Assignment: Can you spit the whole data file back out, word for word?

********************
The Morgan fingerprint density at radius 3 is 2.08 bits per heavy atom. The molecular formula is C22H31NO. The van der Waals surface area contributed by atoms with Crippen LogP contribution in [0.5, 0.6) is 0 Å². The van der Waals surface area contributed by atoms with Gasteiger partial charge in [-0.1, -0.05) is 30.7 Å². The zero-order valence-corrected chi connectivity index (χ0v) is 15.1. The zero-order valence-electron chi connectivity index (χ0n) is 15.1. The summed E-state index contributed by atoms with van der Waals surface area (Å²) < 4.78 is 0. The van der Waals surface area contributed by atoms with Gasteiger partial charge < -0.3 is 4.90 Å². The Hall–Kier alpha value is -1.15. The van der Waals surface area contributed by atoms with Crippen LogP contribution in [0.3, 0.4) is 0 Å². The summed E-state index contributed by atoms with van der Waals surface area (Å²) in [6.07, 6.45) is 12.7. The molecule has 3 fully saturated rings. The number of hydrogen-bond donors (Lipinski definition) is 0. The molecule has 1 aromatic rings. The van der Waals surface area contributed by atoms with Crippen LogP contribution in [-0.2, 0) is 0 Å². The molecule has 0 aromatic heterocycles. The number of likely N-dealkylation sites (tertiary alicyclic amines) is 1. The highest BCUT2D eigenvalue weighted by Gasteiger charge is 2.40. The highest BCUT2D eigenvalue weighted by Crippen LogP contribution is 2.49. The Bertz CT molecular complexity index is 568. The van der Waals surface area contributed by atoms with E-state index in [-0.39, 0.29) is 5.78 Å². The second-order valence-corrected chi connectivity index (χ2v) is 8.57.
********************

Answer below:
The Morgan fingerprint density at radius 3 is 2.08 bits per heavy atom. The molecular formula is C22H31NO. The van der Waals surface area contributed by atoms with Crippen LogP contribution in [0.5, 0.6) is 0 Å². The van der Waals surface area contributed by atoms with Gasteiger partial charge in [-0.1, -0.05) is 30.7 Å². The zero-order valence-corrected chi connectivity index (χ0v) is 15.1. The zero-order valence-electron chi connectivity index (χ0n) is 15.1. The summed E-state index contributed by atoms with van der Waals surface area (Å²) < 4.78 is 0. The van der Waals surface area contributed by atoms with Gasteiger partial charge < -0.3 is 4.90 Å². The Hall–Kier alpha value is -1.15. The van der Waals surface area contributed by atoms with Crippen LogP contribution in [0.3, 0.4) is 0 Å². The summed E-state index contributed by atoms with van der Waals surface area (Å²) in [6.07, 6.45) is 12.7. The molecule has 3 fully saturated rings. The number of hydrogen-bond donors (Lipinski definition) is 0. The molecule has 1 aromatic rings. The van der Waals surface area contributed by atoms with Crippen LogP contribution in [-0.2, 0) is 0 Å². The molecule has 0 aromatic heterocycles. The number of likely N-dealkylation sites (tertiary alicyclic amines) is 1. The highest BCUT2D eigenvalue weighted by Gasteiger charge is 2.40. The highest BCUT2D eigenvalue weighted by Crippen LogP contribution is 2.49. The Bertz CT molecular complexity index is 568. The van der Waals surface area contributed by atoms with E-state index in [-0.39, 0.29) is 5.78 Å². The second-order valence-corrected chi connectivity index (χ2v) is 8.57.